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How pterosaurs took flight

Ancient reptiles may have leapfrogged into the sky

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12:00pm, October 19, 2008
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CLEVELAND — Extinct flying reptiles known as pterosaurs — especially large ones, which had wingspans as broad as a single-engine plane — may have taken flight by leapfrogging into the air, new analyses suggest.

Pterosaurs, a group that includes pterodactyls, lived in the era of the dinosaurs. Like modern birds and many other animals, pterosaurs are tetrapods, or creatures with four limbs. While birds on the ground use only two of those limbs to get around, trails of fossilized footprints indicate that pterosaurs walked on all fours, says Michael Habib, a biomechanicist at the Center for Functional Anatomy and Evolution at Johns Hopkins University School of Medicine in Baltimore. Most previous studies have presumed that pterosaurs spring into the air from a bipedal stance, like modern birds do, but analyses of pterosaur anatomy don’t support that idea, Habib reported October 17 at the annual meeting of the Society of Vertebrate Paleontology.

In most modern birds, the breaking strength of the major bone in the wing — analogous to the one in a human’s upper arm — is about the same as the breaking strength of the bone in the upper part of its leg. Nevertheless, between 80 and 90 percent of the power that a bird on the ground uses to get into the air comes from its legs and not its wings, field tests suggest. In large pterosaurs, however, the major bone in the wing can be as much as 40 times stronger than its leg bones, Habib says. Pterosaurs, he speculates, probably used that wing power to their advantage when taking off, and did not rely on their legs as modern birds do.

Simply leaping into the air and then flapping away probably wasn’t an option, considering some pterosaurs were the size of giraffes and had wingspans the size of a small aircraft (SN: 6/21/08, p. 7). Also, the largest of the pterosaurs may have weighed about 250 kilograms, Habib estimates, and therefore would have been too heavy to accelerate quickly from a standstill.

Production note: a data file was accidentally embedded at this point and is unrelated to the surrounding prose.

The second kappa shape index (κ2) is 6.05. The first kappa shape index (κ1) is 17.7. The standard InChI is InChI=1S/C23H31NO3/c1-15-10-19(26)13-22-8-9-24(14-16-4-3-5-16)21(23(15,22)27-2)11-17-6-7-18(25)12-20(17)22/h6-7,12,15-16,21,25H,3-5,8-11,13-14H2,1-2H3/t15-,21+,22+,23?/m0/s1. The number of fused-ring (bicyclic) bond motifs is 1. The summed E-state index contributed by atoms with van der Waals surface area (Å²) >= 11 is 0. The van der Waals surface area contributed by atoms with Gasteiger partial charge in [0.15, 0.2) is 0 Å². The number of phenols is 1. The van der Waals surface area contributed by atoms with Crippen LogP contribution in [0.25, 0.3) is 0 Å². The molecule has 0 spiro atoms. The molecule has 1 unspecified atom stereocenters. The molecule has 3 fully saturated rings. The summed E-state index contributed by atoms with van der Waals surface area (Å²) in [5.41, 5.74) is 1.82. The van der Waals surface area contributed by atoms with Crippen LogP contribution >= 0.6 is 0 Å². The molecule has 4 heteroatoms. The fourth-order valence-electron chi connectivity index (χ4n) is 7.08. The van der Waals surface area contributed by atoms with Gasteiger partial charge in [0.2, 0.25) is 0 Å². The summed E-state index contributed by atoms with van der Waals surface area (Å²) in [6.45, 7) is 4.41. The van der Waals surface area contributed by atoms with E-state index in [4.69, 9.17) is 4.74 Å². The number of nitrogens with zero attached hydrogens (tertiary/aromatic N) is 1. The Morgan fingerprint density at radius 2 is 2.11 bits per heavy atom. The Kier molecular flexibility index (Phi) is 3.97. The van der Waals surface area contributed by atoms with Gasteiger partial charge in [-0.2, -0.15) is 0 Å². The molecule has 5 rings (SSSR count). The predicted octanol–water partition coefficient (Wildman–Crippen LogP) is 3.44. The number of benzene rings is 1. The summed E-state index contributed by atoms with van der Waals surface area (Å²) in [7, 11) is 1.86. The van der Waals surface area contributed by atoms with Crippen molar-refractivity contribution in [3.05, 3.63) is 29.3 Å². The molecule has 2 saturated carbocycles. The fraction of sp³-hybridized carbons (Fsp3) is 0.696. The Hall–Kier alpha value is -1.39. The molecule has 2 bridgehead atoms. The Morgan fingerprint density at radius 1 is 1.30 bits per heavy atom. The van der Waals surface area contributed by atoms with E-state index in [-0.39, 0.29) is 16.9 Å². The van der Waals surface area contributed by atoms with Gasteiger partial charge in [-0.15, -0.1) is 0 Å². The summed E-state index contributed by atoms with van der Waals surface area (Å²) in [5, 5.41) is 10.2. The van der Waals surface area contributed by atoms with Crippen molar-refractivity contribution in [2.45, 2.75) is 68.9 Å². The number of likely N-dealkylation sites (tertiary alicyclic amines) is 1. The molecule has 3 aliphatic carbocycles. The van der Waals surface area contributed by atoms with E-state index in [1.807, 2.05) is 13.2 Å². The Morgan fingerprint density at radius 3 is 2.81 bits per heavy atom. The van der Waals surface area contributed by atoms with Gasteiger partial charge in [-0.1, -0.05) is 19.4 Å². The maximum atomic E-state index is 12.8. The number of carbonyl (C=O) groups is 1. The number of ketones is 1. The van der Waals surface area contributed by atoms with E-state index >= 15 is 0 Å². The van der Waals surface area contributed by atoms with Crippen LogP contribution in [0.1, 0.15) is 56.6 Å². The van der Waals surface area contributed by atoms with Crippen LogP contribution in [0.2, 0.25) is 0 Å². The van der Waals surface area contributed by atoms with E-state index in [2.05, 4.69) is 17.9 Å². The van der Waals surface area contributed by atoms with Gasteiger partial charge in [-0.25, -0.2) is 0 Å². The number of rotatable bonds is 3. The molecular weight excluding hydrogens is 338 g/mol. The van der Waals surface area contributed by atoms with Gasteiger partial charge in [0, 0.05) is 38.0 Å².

But with a leapfrog-like launching technique — a vault forward onto its clawed hands and then a quick push-up to spring into the air — the pterosaur could gain enough forward speed and altitude to flap away at a speed of about 30 miles per hour (48 kilometers per hour) in just a second or two, Habib’s calculations suggest. That’s more than quick enough to get away from a ground-based predator, he adds, noting that this technique would work even on flat terrain and without any wind.

The leapfrogging technique is “certainly plausible,” says David Unwin, a vertebrate paleontologist at the University of Leicester in England. “I first thought this idea was a little odd, but the more I think about it, the more I like it,” he adds. A leapfrogging pterosaur wouldn’t have to gain much altitude with its hop, he notes, because fossils suggest that most large species didn’t flap their wings below horizontal.

Although Habib’s idea remains just speculation, evidence to support the notion of leapfrogging pterosaurs might be preserved in fossilized footprints, Unwin says. Researchers would need to look for pterosaur trackways in which the last set of handprints were unusually deep, among other characteristics.

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